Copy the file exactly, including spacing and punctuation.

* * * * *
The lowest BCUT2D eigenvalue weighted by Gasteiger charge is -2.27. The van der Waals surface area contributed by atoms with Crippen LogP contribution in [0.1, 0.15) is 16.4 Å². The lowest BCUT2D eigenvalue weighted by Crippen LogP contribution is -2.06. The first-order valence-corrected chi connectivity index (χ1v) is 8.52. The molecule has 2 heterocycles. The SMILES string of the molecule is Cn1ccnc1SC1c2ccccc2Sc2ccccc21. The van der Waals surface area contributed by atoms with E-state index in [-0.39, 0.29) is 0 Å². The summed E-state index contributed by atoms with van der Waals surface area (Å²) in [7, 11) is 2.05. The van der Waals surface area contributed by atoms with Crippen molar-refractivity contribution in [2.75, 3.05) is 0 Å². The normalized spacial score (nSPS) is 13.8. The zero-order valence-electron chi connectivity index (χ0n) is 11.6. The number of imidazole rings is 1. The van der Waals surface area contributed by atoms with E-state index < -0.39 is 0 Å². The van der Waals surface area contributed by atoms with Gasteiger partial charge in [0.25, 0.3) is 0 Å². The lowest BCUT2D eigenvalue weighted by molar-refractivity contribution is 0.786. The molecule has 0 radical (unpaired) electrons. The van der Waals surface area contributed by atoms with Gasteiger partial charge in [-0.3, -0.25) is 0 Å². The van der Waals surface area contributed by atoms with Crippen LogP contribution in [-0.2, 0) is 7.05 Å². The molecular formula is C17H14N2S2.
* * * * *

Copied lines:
The lowest BCUT2D eigenvalue weighted by Gasteiger charge is -2.27. The van der Waals surface area contributed by atoms with Crippen LogP contribution in [0.1, 0.15) is 16.4 Å². The lowest BCUT2D eigenvalue weighted by Crippen LogP contribution is -2.06. The first-order valence-corrected chi connectivity index (χ1v) is 8.52. The molecule has 2 heterocycles. The SMILES string of the molecule is Cn1ccnc1SC1c2ccccc2Sc2ccccc21. The van der Waals surface area contributed by atoms with E-state index in [-0.39, 0.29) is 0 Å². The summed E-state index contributed by atoms with van der Waals surface area (Å²) in [7, 11) is 2.05. The van der Waals surface area contributed by atoms with Crippen molar-refractivity contribution in [2.75, 3.05) is 0 Å². The normalized spacial score (nSPS) is 13.8. The zero-order valence-electron chi connectivity index (χ0n) is 11.6. The number of imidazole rings is 1. The van der Waals surface area contributed by atoms with E-state index < -0.39 is 0 Å². The van der Waals surface area contributed by atoms with Gasteiger partial charge in [0.25, 0.3) is 0 Å². The lowest BCUT2D eigenvalue weighted by molar-refractivity contribution is 0.786. The molecule has 0 radical (unpaired) electrons. The van der Waals surface area contributed by atoms with Gasteiger partial charge in [-0.3, -0.25) is 0 Å². The van der Waals surface area contributed by atoms with Crippen LogP contribution in [-0.2, 0) is 7.05 Å². The molecular formula is C17H14N2S2.